Video games may not be the solution to educational problems, but they are an excellent tool to help educate and train young minds. This week’s readings the authors, Salen and Zimmerman, (Salen & Zimmerman, 2004) discussed in chapters 11, 12, and 13 how the rules of games have an effect on the enjoyment and understanding of how they function. A detailed analysis of some popular games gave insight into how the rules and strategy of the game help the players understand the goals and outcomes when playing. Rules help create the structure of the game. The rules are the component that makes it a game. Without rules, the game has no structure. They define games as being separate from real-world which separated them from ordinary life. Listed in Chapter 11 where the six characteristics that distinguish a game.
The video TEDTalk with McGonigal contained information that gave a deeper perception of how the act of playing games can add to the coping skills of society. Since gaming beyond board games is so new to me, there were many perceptions that I had not given any thought of the impact that playing video games can have on individual growth, coping and learning skills. I checked out two YouTube videos that gave additional insight into the challenges that games provide for the young mind: Games for Change 2018 Festival (https://youtu.be/1O8F2GgrfU4) and #GameOn-88 Seconds of Video Games (https://youtu.be/pWZtbfBGjIg). Both of these videos added some insight on how involved and wide-spread this arena of learning has grown in the last twenty years. Out of this growth, there are two really good educator resources that I found: Digital Games Handbook for Teachers by Patrick Felicia, Guide to Digital Games & Learning by J. Shapiro Game Educator’s Handbook by they were loaded in information that would be helpful to any educator. Both of these sources would be helpful in the planning of incorporating digital games into the learning environment and adding additional pedagogy to the experience.
Several strategies (Fradkin, 2017) that I found during my search that can help to integrate games into any learning experience were:
Allow students to name their teams;
Let them create a storyline to accompany why they are on a particular quest;
Build excitement before the games begin;
If it’s a new game that students have never played give them a chance to get familiar with the rules and game pieces within the game. (be it the board or digital);
If it’s a digital game allow them to view the video short of the game.
Computer game playing will enhance spatial skills, so find ways for them to show that they have a clear understanding of that skill by how they play the game and maneuver the components. Allow students to discuss and show their ability to read images, such as pictures and diagrams. Gaming allows teachers freedom of movement while the student is playing to monitor how well they keep track of a lot of different components of the game at the same time. (Gros, 2007)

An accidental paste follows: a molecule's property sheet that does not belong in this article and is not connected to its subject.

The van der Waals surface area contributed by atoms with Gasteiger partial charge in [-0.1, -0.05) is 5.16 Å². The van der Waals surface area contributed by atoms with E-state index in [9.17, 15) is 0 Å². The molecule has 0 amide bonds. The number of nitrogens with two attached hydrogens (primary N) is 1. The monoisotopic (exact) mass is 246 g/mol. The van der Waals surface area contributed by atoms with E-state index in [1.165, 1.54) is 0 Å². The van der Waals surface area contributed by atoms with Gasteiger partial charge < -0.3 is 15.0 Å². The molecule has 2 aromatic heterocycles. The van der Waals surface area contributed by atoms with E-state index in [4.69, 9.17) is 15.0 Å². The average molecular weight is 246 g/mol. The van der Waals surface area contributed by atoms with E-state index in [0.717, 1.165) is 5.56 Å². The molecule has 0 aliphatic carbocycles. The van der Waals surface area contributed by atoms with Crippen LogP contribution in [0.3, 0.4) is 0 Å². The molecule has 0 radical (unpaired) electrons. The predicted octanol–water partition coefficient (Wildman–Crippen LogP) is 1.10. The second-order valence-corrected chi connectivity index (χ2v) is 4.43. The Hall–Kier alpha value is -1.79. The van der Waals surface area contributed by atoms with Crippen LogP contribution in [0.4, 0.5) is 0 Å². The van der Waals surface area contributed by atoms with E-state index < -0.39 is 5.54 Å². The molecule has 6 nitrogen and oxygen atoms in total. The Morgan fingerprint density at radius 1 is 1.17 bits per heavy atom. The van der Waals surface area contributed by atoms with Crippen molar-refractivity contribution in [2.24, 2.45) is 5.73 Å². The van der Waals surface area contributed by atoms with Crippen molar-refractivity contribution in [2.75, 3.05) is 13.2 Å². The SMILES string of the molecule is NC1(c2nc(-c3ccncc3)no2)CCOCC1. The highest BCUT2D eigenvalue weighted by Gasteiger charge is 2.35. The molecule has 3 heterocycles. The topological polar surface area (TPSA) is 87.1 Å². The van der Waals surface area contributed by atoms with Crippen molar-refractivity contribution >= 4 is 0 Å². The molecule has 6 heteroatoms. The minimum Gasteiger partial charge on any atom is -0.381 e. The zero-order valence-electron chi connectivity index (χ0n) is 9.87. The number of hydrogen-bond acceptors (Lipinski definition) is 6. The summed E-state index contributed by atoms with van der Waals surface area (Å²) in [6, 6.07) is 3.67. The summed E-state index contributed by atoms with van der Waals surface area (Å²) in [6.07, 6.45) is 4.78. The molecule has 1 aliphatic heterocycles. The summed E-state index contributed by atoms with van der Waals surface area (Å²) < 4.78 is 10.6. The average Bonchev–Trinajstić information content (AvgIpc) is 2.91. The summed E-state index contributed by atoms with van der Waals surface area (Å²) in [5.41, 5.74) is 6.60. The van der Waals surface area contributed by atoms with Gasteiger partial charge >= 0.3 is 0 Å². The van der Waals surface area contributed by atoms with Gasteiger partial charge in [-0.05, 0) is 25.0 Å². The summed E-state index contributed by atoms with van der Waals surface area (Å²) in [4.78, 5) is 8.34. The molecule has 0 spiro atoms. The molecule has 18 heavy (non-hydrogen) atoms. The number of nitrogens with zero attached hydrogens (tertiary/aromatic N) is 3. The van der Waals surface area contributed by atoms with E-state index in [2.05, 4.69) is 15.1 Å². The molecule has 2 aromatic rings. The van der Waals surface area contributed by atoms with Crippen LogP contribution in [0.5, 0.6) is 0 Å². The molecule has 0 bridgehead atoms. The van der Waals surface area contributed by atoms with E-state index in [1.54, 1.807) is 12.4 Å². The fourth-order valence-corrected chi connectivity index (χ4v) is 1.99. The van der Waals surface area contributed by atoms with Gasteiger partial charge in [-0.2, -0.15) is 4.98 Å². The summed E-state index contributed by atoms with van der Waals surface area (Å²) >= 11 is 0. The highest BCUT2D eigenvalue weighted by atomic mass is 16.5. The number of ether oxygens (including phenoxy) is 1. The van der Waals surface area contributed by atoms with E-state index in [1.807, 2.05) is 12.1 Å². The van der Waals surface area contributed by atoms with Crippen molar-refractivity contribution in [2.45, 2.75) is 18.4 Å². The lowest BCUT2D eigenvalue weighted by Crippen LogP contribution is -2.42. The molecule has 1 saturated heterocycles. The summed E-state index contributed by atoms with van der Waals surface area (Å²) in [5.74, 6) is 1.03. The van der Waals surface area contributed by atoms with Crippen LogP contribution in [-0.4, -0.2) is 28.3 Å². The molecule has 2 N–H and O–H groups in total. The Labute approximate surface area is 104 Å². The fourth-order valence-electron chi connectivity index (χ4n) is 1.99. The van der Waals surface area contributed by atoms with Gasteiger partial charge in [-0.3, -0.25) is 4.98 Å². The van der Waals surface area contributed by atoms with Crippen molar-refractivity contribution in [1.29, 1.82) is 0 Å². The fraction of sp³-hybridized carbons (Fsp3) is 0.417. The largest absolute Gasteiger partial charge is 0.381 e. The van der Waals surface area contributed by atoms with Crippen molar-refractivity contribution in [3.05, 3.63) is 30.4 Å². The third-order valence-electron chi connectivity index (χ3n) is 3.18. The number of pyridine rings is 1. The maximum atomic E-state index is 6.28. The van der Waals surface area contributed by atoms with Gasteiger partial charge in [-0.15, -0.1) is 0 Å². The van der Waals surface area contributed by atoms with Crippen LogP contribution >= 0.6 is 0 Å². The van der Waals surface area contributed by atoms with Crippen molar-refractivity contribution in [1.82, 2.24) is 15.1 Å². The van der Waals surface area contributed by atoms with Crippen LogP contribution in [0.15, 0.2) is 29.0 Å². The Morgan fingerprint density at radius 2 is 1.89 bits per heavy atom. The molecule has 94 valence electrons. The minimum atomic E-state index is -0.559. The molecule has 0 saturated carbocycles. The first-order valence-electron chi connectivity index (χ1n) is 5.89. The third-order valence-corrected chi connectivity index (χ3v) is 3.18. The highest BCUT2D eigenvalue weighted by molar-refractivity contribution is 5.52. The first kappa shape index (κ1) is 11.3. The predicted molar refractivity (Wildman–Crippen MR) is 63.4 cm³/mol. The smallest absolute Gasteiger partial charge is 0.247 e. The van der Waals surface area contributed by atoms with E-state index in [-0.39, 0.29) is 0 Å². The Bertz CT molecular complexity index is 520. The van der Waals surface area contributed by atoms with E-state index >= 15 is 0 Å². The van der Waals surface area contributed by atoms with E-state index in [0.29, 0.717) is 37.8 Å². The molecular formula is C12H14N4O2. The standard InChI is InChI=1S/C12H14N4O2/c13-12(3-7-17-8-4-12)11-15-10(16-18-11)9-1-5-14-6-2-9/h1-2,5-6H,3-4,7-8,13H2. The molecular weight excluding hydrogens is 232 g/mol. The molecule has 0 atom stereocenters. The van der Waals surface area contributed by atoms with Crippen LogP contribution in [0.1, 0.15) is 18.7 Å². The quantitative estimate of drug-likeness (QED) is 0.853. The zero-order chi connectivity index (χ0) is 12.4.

Review the objectives of the game;
Ask students to answer questions about the game;
Ask students to relate their experiences while playing;
Link the game experience to related learning objectives and real-life experience;
Discuss what they learned while playing the game.
Create pointed questions that answer questions about the scene where the game takes place;
Discuss the goal of the game and identify the main characters and their role in the game;
Have students identify the challenges faced by the main character;
Have students identify what it would take to be successful in this game; what weapons, tools or items the character has use of to pursue their quest; and
Who is the antagonist and protagonist in the game? (Felicia, 2018)
Felicia, P. (2018, September 24). Digital games in schools: A handbook for teachers. Retrieved from Digital Games: http://games.eun.org/upload/gis_handbook_en.pdf
Fradkin, A. (2017, April 3). How to roll out game-based learning and boost engagement--In your classroom. Retrieved from Technology in School: https://www.edsurge.com/news/2017-04-03-how-to-roll-out-game-based-learning-and-boost-engagement-in-your-classroom
Gros, B. (2007). Digital games in education: The design of games-based learning environments. Journal of Research on Technology in Education, 23-38.
Salen, K., & Zimmerman, E. (2004). Rules of play: Games design fundamentals. Cambridge, MA: MIT Press.
Nona M. Batiste is a forty-year experienced public school teacher who has taught in both New Orleans Public Schools and Dallas Independent School District. She holds a B.S. in Education from Southern University of Baton Rouge, LA and a Master of Science Teaching (MST) from Loyola University of New Orleans, LA. Ms. Batiste has taught Environmental Science and General Science to middle school and high school students. She has been active in both school districts as a master teacher and workshop presenter.